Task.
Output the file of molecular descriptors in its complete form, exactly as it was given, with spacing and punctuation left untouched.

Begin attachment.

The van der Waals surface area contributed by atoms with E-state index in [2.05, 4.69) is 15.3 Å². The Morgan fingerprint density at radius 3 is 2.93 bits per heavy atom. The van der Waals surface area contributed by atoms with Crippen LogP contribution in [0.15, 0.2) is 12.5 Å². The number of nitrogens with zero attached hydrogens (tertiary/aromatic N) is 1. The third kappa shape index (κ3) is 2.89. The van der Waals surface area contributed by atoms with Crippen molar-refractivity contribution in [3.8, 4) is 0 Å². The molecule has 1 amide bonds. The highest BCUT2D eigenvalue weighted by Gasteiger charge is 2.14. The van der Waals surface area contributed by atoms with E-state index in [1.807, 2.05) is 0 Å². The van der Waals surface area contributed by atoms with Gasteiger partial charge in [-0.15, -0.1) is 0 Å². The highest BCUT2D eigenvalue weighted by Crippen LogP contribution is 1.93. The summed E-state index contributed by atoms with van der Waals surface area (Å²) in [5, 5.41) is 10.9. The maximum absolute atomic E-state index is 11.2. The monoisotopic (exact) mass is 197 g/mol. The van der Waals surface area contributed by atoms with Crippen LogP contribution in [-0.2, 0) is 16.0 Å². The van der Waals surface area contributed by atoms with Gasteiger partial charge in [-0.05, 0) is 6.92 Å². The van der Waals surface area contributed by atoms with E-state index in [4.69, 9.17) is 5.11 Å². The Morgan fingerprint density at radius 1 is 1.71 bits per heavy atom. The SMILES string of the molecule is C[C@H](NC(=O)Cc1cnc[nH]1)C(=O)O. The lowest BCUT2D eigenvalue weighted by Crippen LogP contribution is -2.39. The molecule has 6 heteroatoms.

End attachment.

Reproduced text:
The van der Waals surface area contributed by atoms with E-state index in [2.05, 4.69) is 15.3 Å². The Morgan fingerprint density at radius 3 is 2.93 bits per heavy atom. The van der Waals surface area contributed by atoms with Crippen LogP contribution in [0.15, 0.2) is 12.5 Å². The number of nitrogens with zero attached hydrogens (tertiary/aromatic N) is 1. The third kappa shape index (κ3) is 2.89. The van der Waals surface area contributed by atoms with Crippen molar-refractivity contribution in [3.8, 4) is 0 Å². The molecule has 1 amide bonds. The highest BCUT2D eigenvalue weighted by Gasteiger charge is 2.14. The van der Waals surface area contributed by atoms with E-state index in [1.807, 2.05) is 0 Å². The van der Waals surface area contributed by atoms with Gasteiger partial charge in [-0.15, -0.1) is 0 Å². The highest BCUT2D eigenvalue weighted by Crippen LogP contribution is 1.93. The summed E-state index contributed by atoms with van der Waals surface area (Å²) in [5, 5.41) is 10.9. The maximum absolute atomic E-state index is 11.2. The monoisotopic (exact) mass is 197 g/mol. The van der Waals surface area contributed by atoms with Crippen LogP contribution in [-0.2, 0) is 16.0 Å². The van der Waals surface area contributed by atoms with Gasteiger partial charge in [-0.05, 0) is 6.92 Å². The van der Waals surface area contributed by atoms with E-state index in [4.69, 9.17) is 5.11 Å². The Morgan fingerprint density at radius 1 is 1.71 bits per heavy atom. The SMILES string of the molecule is C[C@H](NC(=O)Cc1cnc[nH]1)C(=O)O. The lowest BCUT2D eigenvalue weighted by Crippen LogP contribution is -2.39. The molecule has 6 heteroatoms.